Coyotes

crossing the street alongside five coyotes

a pack or middling clan

of half dog devils

chests bony

a chorus of panting

knowing open mouth smiles

cheap blankets of fur

and black spotted lips

hunched canine shoulders

swaying gypsy hips

they smell like wet desert

of both the hunt and the huddle

of frozen winter bushes

and howling monsoon summers

of our encroachment

and their struggle

as development snares

new square acres as its own

Now cat alley and dog street

will be coyote clan home

So I demurely defer

and let this nobility pass

but just one pilgrim

catches me in their glance

and across that midnight

black asphalt expanse

he speaks in laughing mute

tongue wagging silent salute

“Move mortal,

We beggar princes are on the move.”

I wrote this poem intially sometime in about 2003 or 2004. I was living with a friend on the outskirts of Phoenix, where the shore of the desert is crashed upon by the rising tide of condos and suburbia. At night, rattlesnakes and javelena and coyotes would invade the neighborhood. Walking back from some misdemeanor or another, I encounter a pack of coyotes in the neighborhood.

This poem sat in its primeviel form in a notebook from that time and wasn’t unearthed until about 2011 when I started read it at several open mics and events. I publish it here for the first time for two reasons- one, so that it has a permanent form somewhere. Two, because my handwriting from the time is so atrocious that the poem has changed frequently. This is the version I like the most.

Sergius and Bacchus

Every Valentine’s day I think about the saints Sergius and Bacchus. Their feast is actually October 7th but the general feeling of the day reminds me of their story, one that is unique in martyrology:

According to the Greek text The Passion of Sergius and Bachus, Sergius and Bacchus were Roman citizens and high-ranking officers of the Roman Army but their conversion to Christianity was found out when they attempted to avoid accompanying a Roman official into a pagan temple. They refused to make sacrifices to Jupiter and were publicly humiliated by being chained, dressed in women’s clothing and paraded around town. Bacchus was beaten to death, but the next day his spirit appeared to Sergius and encouraged him to remain strong so they could be together forever. Over the coming days, Sergius was brutally tortured and executed, and his death was marked by miraculous happenings.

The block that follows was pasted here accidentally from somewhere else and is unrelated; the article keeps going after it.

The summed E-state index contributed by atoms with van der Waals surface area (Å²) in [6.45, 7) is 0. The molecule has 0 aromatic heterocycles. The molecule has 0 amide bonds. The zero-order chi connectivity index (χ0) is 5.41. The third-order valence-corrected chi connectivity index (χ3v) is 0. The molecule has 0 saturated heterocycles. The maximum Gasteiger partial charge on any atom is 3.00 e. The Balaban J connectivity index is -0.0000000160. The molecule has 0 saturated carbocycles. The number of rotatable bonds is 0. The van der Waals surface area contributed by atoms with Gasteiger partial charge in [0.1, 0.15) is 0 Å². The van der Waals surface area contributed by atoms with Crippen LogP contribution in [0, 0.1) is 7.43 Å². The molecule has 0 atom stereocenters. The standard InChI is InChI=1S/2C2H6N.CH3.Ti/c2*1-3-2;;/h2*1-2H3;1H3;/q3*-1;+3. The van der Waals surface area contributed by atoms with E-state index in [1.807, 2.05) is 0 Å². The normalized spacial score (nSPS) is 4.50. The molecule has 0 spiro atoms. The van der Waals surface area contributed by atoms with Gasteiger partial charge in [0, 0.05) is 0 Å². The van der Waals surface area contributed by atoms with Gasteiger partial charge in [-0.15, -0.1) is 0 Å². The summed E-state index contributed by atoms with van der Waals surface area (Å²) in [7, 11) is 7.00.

Sergius and Bacchus’s relationship can be understood as having a romantic dimension, and the oldest text of their martyrology describes them as erastai, which can be translated as “lovers.” Some scholars believe that the two were even united in a rite known as adelphopoiesis (brother-making), a lost remnant some scholars believe indicates early Christianity’s more tolerant views of homosexuality.

Don’t forget them.

Encyclopedia Show AZ: Invasive Species

Last night I had the pleasure of showing a few dozen college students giant pictures of wasp larvae bursting from the body of an adorable and helpless baby caterpillar. This was in the context of a lecture for the Encyclopedia Show AZ, but none the less I found the event personally edifying. Filling the Empty Space, a small black box operated by ASU, with a huge glowing projection of a female Costa Rican wasp injecting an orb-spider with her eggs reminded me of why I initially became attracted to performance.

It isn’t the power to shock or disgust (though both these lesser pleasures are endearing to me) but the magical bubble that surrounds all works of performance — the audience is both at your mercy and in your care. I did my best to fill them with obscure and obtuse knowledge about parasites and mind control while alternately disarming and disturbing. I hope they enjoyed themselves.More importantly, I had the unexpected pleasure of sharing the stage with Jack Evans, a storied and skilled poet from Phoenix. While I am not personally acquainted with Jack, I have always taken delight in seeing him perform. He has a whimsical puckishness that his demeanor belies, and is unafraid to experiment. I recall with some fondness a showing of Murnau’s “Faust” presented as a multidisciplinary display of dance, poetry, and music that featured Jack reading over the silent film while the RPM Orchestra played their particular brand of noir-noise-score. The experience of incidentally opening for Jack Evans reminded me that Phoenix is a unique sort of metroplex — one can share space with giants if one possesses only the commitment to simply show up.